While on the surface youth cultures are distinct from other forms of mainstream culture, young people, who belong to what has been conveniently labelled as Generation X (1965-1976) and Generation Y, (1979-1994), encounter different challenges and have had to respond in different ways compared to their parents and grandparents. A sociological analysis of young people in contemporary Australian society reveals youth differ from their parents due to the way they have had to respond to rapid social, economic and technological changes brought about by globalisation. This has impacted on the kinds of interactions they encounter at institutions, such as education and employment. However, many youth still share similar values to their parents and find themselves more dependent on their families than in past generations.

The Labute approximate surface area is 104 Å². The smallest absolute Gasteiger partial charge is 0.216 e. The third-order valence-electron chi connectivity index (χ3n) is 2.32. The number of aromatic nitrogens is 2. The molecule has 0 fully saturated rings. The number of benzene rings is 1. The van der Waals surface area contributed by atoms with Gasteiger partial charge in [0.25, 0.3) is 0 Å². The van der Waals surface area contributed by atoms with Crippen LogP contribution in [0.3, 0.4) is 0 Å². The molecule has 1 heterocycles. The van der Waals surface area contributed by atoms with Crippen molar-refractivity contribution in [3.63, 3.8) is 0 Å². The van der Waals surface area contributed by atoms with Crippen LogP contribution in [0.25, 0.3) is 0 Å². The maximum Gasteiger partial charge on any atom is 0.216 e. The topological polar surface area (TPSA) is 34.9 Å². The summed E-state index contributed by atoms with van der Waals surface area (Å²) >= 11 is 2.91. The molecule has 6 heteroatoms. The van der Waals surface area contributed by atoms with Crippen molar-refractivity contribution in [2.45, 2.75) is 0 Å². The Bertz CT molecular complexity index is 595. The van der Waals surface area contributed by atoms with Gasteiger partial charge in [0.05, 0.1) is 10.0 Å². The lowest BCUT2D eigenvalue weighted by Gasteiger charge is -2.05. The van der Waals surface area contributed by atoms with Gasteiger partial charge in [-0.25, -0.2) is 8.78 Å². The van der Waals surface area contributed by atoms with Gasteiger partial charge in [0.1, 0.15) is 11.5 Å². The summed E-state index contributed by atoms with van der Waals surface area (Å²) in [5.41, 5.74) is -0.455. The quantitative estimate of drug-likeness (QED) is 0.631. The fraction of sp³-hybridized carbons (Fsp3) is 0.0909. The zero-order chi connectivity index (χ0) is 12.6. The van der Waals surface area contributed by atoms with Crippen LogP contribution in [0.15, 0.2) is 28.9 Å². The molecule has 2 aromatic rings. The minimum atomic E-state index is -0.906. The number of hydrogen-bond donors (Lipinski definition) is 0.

The landscape of Australian society has changed dramatically over the past 30 years. Our dependence on manufacturing and primary industry as the main sources of economic growth have been replaced by the belief that we now need to be the “knowledge society”, working “smarter”, driven by the dictates of a neo-Liberalist user pays ideology. Australians are now one of the most educated nations in the world and young people are spending more time than ever gaining educational credentials in order to obtain employment in a shrinking full-time employment market.